New privacy bill threatens years of jail time for companies that misuse consumer data
WASHINGTON — A privacy-focused US senator is introducing sweeping legislation on Thursday that imposes sharp penalties on companies and executives who fail to protect consumer data, bringing additional pressure to bear on the tech industry.
The bill, known as the Mind Your Own Business Act, threatens to put top executives behind bars for up to 20 years if their companies are caught lying to authorities about having misused Americans’ personal information. It also proposes that those companies face special tax penalties tied to executive salary.
The legislation by Oregon Democratic Sen. Ron Wyden also gives the Federal Trade Commission — the nation’s top privacy watchdog — broad new powers to fine companies for violating the proposed law — up to 4% of annual revenues. (The bill does not yet have any cosponsors.)
The legislation is a shot across Big Tech’s bow as Facebook CEO Mark Zuckerberg prepares to deliver a speech on freedom of expression at Georgetown University on Thursday.
Wyden is a vocal Facebook critic who has slammed the company’s $5 billion Cambridge Analytica settlement with the FTC as being too weak. In a statement Thursday, he told CNN that Zuckerberg needs to feel “personal consequences” in order to take privacy seriously.
“A slap on the wrist from the FTC won’t do the job, so under my bill he’d face jail time for lying to the government,” Wyden said.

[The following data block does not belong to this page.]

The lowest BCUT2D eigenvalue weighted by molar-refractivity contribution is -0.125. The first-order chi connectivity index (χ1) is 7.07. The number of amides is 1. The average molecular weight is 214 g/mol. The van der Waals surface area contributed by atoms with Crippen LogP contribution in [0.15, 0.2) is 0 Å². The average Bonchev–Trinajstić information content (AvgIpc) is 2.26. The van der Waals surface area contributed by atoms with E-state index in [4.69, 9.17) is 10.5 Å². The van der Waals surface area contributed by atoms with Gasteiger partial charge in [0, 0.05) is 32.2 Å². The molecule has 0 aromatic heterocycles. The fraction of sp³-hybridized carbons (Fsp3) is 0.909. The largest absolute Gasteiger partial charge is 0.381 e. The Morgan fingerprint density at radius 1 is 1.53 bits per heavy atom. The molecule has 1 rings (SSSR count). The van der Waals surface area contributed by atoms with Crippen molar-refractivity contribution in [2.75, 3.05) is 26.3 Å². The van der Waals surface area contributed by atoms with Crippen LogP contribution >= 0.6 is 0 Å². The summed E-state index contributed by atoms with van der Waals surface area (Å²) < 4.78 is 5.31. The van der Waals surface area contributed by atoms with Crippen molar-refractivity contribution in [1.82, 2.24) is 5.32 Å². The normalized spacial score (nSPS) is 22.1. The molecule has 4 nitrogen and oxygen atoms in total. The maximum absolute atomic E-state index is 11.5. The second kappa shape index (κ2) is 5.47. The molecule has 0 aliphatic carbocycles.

Wyden’s bill expands on draft legislation that the senator had circulated last fall. It requires companies to provide a “one-click” solution to consumers to opt out of the tracking, sharing or selling of their personal information, particularly for targeted ads. It also calls for free, “privacy-friendly” versions of major tech products to be provided to low-income Americans who qualify for federal phone and broadband subsidies.
The bill also weighs in on a key debate taking place among lawmakers seeking to craft a bipartisan privacy compromise. Wyden’s proposal would give consumer advocacy groups the right to sue companies for privacy violations, in a bid to ramp up the pressure on the tech industry. It also would not override tough state laws such as California’s Consumer Privacy Act, allowing states to write stronger rules for companies than what Wyden’s federal legislation would require.
Republicans have strongly opposed including a private right of action in federal legislation and have pushed for federal law to preempt state laws such as California’s.
The gap between Democrats and Republicans on those issues has led to gridlock, with a group of senators missing a number of self-imposed deadlines to produce a bill earlier this year.